Financing your project will cost more in the long run, but if it adds value to the home and fills the need for more space, it may be worth it. With the advent of online lenders, there are more options than ever to find the right financing with reasonable interest rates and payback terms.

  • A personal loan is an unsecured loan meaning it’s based on credit scores and doesn’t use your house as collateral.
  • A cash-out refinance rolls the current mortgage and the home addition amount into one new, bigger mortgage amount. The difference comes to you as cash that can be used to finance the project.
  • A home equity line of credit (HELOC)uses the house as collateral which results in lower interest rates. Funds are available to draw from for a set period (ten years is typical). But it also means you can lose your house if you don’t make payments on time.
  • A cash-out refinance rolls the current mortgage and the home addition amount into one new, bigger mortgage amount. The difference comes to you as cash that can be used to finance the project.
  • A home equity loan is basically a second mortgage. You receive a lump sum amount that has to be paid back on a fixed payment schedule over a set number of years.
  • Credit cards may be an option if the amount you need is small, but be very careful about charging huge sums. If the balance isn’t paid off as dictated, you’ll end up paying significantly higher interest on the revolving credit balance.
  • Cash is always easy—if you have it. Paying upfront or as you go means no additional debt load, but it also ties up that money so it’s not available for emergencies. If you want to pay cash, it may take years of dedicated saving or a generous family member to fully fund the home addition.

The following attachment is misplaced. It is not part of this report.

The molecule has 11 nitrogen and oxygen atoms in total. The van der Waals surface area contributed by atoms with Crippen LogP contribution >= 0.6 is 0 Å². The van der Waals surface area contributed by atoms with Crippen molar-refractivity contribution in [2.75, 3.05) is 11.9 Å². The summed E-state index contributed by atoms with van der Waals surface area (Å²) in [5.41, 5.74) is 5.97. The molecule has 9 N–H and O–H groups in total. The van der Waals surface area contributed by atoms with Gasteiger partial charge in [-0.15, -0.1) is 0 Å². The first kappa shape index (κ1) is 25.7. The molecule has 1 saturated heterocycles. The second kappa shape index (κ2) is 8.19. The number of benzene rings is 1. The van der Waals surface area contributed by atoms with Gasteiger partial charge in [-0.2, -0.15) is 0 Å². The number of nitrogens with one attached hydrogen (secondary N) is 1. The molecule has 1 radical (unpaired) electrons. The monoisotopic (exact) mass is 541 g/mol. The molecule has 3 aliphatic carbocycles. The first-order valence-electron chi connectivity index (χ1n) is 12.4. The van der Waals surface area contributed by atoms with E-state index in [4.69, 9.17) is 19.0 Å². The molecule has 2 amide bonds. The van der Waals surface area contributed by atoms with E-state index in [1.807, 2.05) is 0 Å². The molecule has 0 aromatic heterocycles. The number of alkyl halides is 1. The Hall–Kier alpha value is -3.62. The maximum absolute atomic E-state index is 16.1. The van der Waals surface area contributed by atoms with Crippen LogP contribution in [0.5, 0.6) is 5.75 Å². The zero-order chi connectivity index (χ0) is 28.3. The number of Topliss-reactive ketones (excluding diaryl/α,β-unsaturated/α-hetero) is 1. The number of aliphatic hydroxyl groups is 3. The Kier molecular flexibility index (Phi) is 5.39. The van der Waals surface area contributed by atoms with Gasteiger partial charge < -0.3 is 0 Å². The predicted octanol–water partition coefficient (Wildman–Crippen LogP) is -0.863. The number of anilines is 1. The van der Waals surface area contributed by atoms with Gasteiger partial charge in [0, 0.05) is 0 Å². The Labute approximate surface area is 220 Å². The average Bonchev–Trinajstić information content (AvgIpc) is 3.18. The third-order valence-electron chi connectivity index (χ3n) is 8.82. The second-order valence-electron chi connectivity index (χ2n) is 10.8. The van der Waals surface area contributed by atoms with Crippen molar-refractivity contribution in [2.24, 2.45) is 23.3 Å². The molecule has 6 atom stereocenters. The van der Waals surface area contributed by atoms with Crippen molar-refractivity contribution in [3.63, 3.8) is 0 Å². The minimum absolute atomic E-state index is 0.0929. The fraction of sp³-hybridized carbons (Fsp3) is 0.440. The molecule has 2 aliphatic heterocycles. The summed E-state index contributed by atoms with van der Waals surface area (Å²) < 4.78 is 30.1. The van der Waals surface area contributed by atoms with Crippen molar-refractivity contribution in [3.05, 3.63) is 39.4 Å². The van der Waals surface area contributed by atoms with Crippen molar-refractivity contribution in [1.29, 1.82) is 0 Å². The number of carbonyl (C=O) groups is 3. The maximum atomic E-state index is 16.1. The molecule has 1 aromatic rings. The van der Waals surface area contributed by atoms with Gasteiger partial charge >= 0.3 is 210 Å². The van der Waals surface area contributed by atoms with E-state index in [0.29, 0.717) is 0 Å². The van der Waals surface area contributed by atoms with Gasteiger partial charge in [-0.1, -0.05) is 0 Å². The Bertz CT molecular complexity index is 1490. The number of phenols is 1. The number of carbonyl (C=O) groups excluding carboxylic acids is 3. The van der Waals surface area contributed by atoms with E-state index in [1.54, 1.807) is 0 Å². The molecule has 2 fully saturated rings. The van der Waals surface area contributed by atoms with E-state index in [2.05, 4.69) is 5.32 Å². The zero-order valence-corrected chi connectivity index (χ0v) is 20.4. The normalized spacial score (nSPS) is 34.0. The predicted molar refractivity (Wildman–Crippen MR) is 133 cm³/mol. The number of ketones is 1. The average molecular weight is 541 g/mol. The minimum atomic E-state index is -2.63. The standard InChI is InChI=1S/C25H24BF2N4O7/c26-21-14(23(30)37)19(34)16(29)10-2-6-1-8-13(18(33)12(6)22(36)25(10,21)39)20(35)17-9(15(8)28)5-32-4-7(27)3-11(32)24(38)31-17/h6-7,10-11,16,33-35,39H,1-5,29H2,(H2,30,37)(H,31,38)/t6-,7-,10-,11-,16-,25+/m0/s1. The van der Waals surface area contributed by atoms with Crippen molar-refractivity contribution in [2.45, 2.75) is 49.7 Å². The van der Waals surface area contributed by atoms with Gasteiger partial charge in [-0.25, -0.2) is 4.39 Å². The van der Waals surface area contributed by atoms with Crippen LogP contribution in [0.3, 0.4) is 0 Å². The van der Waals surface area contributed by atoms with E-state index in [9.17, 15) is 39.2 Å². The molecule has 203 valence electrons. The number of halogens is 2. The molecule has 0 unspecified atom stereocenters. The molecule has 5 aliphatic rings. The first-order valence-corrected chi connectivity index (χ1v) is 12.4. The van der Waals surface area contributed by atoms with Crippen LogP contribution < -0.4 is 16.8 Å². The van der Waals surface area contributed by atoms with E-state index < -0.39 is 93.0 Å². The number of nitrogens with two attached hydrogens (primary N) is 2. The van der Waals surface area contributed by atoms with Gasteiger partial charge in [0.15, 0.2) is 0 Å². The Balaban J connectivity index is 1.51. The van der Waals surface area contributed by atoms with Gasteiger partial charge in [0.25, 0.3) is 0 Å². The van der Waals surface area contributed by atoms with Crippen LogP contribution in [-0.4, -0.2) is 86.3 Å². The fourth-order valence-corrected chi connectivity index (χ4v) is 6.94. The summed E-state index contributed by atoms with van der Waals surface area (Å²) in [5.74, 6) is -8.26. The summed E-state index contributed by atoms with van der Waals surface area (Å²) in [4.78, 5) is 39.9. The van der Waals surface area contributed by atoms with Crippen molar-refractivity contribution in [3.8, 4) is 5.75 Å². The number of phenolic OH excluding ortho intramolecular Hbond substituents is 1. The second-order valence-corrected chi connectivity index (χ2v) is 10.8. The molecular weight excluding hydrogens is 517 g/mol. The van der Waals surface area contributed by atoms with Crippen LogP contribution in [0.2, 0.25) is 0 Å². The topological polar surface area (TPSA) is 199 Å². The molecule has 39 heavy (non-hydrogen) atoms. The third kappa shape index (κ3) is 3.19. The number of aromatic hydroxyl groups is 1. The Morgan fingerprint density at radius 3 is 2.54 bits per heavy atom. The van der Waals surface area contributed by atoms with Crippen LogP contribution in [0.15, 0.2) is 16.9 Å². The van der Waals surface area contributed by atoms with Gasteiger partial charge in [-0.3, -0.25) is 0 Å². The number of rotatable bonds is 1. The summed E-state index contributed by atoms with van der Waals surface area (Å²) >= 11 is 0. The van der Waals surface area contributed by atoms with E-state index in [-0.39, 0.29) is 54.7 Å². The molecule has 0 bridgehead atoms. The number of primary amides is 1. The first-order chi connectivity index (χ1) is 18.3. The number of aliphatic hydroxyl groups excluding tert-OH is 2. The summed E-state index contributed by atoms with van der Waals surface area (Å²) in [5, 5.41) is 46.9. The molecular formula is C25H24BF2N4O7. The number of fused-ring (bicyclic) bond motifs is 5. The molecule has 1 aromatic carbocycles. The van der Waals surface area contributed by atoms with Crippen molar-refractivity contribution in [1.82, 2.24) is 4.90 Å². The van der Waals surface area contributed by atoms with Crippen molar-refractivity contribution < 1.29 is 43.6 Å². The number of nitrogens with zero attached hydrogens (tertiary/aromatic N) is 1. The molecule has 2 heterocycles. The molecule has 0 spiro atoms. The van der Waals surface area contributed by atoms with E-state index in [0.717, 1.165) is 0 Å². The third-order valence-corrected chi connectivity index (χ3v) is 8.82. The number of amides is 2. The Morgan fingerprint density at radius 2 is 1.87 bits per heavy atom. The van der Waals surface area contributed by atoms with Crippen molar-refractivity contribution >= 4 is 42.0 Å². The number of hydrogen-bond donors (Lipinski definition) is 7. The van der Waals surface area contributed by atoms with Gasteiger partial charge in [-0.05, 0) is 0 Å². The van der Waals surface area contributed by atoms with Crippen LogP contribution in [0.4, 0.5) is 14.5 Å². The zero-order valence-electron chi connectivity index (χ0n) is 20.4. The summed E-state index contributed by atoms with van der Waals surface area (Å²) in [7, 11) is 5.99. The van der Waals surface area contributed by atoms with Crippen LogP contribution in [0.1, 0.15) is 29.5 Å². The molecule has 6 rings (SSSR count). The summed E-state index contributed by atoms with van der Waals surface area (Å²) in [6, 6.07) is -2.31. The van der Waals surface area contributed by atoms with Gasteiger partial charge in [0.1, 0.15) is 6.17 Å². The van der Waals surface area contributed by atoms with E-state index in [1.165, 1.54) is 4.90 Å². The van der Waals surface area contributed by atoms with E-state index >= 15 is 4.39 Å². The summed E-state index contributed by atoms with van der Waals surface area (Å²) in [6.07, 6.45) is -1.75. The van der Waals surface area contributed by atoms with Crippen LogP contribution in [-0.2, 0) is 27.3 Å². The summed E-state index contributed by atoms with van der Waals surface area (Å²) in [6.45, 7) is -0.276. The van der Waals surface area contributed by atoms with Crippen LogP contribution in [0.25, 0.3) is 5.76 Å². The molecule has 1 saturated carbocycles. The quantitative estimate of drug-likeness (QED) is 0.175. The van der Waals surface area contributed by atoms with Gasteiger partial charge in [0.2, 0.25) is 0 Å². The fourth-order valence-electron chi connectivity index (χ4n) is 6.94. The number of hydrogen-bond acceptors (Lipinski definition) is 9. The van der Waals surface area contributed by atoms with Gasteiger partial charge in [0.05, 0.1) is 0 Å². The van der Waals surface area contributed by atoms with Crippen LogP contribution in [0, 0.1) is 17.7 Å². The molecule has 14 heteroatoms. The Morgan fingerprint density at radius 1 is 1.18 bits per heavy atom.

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Select Your Materials

Sticker shock often accompanies the search for materials in a home addition project. Costs continue to climb. The materials you select will be determined by the budget and the finished look you’re going for.

Work with your builder to find appropriate materials and finishes that won’t break the budget. A compromise in some materials may allow you to splurge for that “must-have” high-end fixture or flooring.


Final Thoughts

In the end, you want to create a home addition that is worth your time and investment. A poorly planned house addition can lead to an even more expensive mistake down the line or, worse yet, something that never gets finished!

Several factors go into successfully adding on to your home without breaking the bank or losing sleep. With careful planning and a trustworthy design-build team, you should be able to add the space you want that looks and feels like it’s been there forever.

Element Home Remodeling is a home addition contractor in Mountain View, CA.  We offer innovative and modern home addition designs and a reputation in The Bay Area for great customer service and high quality work.  Contact us today to schedule a free consultation.